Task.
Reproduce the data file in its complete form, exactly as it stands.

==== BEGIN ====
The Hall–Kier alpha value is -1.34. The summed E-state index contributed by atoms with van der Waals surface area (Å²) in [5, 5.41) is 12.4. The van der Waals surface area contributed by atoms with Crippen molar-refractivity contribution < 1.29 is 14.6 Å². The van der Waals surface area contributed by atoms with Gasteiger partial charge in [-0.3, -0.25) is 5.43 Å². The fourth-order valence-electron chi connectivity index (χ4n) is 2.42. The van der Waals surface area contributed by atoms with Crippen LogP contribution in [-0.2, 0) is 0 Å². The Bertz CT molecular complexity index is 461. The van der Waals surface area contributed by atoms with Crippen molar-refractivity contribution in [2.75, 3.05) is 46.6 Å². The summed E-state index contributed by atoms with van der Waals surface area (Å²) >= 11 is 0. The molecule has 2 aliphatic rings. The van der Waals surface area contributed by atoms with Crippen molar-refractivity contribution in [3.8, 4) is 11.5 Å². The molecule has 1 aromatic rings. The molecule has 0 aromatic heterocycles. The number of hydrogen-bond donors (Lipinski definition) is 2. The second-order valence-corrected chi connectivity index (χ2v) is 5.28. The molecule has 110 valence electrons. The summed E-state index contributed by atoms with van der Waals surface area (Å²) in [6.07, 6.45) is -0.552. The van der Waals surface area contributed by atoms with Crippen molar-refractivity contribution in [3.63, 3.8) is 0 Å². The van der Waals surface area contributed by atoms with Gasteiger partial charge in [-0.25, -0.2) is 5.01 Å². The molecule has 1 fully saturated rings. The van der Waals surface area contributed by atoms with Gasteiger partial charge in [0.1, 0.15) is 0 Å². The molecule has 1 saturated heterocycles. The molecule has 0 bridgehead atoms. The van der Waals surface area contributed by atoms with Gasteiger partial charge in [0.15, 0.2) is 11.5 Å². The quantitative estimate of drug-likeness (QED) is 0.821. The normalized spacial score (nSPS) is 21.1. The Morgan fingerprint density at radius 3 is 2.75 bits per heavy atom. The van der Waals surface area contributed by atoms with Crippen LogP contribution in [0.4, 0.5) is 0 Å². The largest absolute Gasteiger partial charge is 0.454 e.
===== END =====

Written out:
The Hall–Kier alpha value is -1.34. The summed E-state index contributed by atoms with van der Waals surface area (Å²) in [5, 5.41) is 12.4. The van der Waals surface area contributed by atoms with Crippen molar-refractivity contribution < 1.29 is 14.6 Å². The van der Waals surface area contributed by atoms with Gasteiger partial charge in [-0.3, -0.25) is 5.43 Å². The fourth-order valence-electron chi connectivity index (χ4n) is 2.42. The van der Waals surface area contributed by atoms with Crippen LogP contribution in [-0.2, 0) is 0 Å². The Bertz CT molecular complexity index is 461. The van der Waals surface area contributed by atoms with Crippen molar-refractivity contribution in [2.75, 3.05) is 46.6 Å². The summed E-state index contributed by atoms with van der Waals surface area (Å²) >= 11 is 0. The molecule has 2 aliphatic rings. The van der Waals surface area contributed by atoms with Crippen molar-refractivity contribution in [3.8, 4) is 11.5 Å². The molecule has 1 aromatic rings. The molecule has 0 aromatic heterocycles. The number of hydrogen-bond donors (Lipinski definition) is 2. The second-order valence-corrected chi connectivity index (χ2v) is 5.28. The molecule has 110 valence electrons. The summed E-state index contributed by atoms with van der Waals surface area (Å²) in [6.07, 6.45) is -0.552. The van der Waals surface area contributed by atoms with Crippen molar-refractivity contribution in [3.63, 3.8) is 0 Å². The van der Waals surface area contributed by atoms with Gasteiger partial charge in [-0.25, -0.2) is 5.01 Å². The molecule has 1 fully saturated rings. The van der Waals surface area contributed by atoms with Gasteiger partial charge in [0.1, 0.15) is 0 Å². The molecule has 1 saturated heterocycles. The molecule has 0 bridgehead atoms. The van der Waals surface area contributed by atoms with Gasteiger partial charge in [0.15, 0.2) is 11.5 Å². The quantitative estimate of drug-likeness (QED) is 0.821. The normalized spacial score (nSPS) is 21.1. The Morgan fingerprint density at radius 3 is 2.75 bits per heavy atom. The van der Waals surface area contributed by atoms with Crippen LogP contribution in [0.4, 0.5) is 0 Å². The largest absolute Gasteiger partial charge is 0.454 e.